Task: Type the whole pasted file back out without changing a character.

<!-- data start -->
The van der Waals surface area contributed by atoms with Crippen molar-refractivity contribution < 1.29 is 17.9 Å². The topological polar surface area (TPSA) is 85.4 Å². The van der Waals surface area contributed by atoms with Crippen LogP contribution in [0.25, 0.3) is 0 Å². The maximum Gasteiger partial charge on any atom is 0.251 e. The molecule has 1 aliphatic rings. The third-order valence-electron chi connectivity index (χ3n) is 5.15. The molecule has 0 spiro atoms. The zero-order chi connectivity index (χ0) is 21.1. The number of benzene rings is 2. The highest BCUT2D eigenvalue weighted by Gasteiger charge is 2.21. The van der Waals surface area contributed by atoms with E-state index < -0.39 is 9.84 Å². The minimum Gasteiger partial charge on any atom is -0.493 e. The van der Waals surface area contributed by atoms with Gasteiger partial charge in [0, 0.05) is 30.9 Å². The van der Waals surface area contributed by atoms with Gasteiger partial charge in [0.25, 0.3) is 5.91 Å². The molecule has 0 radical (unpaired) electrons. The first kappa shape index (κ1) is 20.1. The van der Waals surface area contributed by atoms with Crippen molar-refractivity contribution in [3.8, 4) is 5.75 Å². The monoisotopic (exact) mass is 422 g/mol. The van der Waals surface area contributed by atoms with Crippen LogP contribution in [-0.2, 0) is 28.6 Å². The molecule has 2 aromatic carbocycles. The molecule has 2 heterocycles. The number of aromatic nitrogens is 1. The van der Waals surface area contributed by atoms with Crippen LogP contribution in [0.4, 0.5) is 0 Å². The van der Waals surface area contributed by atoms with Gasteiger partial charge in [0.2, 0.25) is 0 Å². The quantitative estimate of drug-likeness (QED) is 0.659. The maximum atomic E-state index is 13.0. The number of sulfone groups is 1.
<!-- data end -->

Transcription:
The van der Waals surface area contributed by atoms with Crippen molar-refractivity contribution < 1.29 is 17.9 Å². The topological polar surface area (TPSA) is 85.4 Å². The van der Waals surface area contributed by atoms with Crippen LogP contribution in [0.25, 0.3) is 0 Å². The maximum Gasteiger partial charge on any atom is 0.251 e. The molecule has 1 aliphatic rings. The third-order valence-electron chi connectivity index (χ3n) is 5.15. The molecule has 0 spiro atoms. The zero-order chi connectivity index (χ0) is 21.1. The number of benzene rings is 2. The highest BCUT2D eigenvalue weighted by Gasteiger charge is 2.21. The van der Waals surface area contributed by atoms with E-state index < -0.39 is 9.84 Å². The minimum Gasteiger partial charge on any atom is -0.493 e. The van der Waals surface area contributed by atoms with Gasteiger partial charge in [0, 0.05) is 30.9 Å². The van der Waals surface area contributed by atoms with Gasteiger partial charge in [0.25, 0.3) is 5.91 Å². The molecule has 0 radical (unpaired) electrons. The first kappa shape index (κ1) is 20.1. The van der Waals surface area contributed by atoms with Crippen molar-refractivity contribution in [3.8, 4) is 5.75 Å². The monoisotopic (exact) mass is 422 g/mol. The van der Waals surface area contributed by atoms with Crippen LogP contribution in [-0.2, 0) is 28.6 Å². The molecule has 2 aromatic carbocycles. The molecule has 2 heterocycles. The number of aromatic nitrogens is 1. The van der Waals surface area contributed by atoms with Crippen LogP contribution in [0.4, 0.5) is 0 Å². The van der Waals surface area contributed by atoms with Gasteiger partial charge in [0.2, 0.25) is 0 Å². The quantitative estimate of drug-likeness (QED) is 0.659. The maximum atomic E-state index is 13.0. The number of sulfone groups is 1.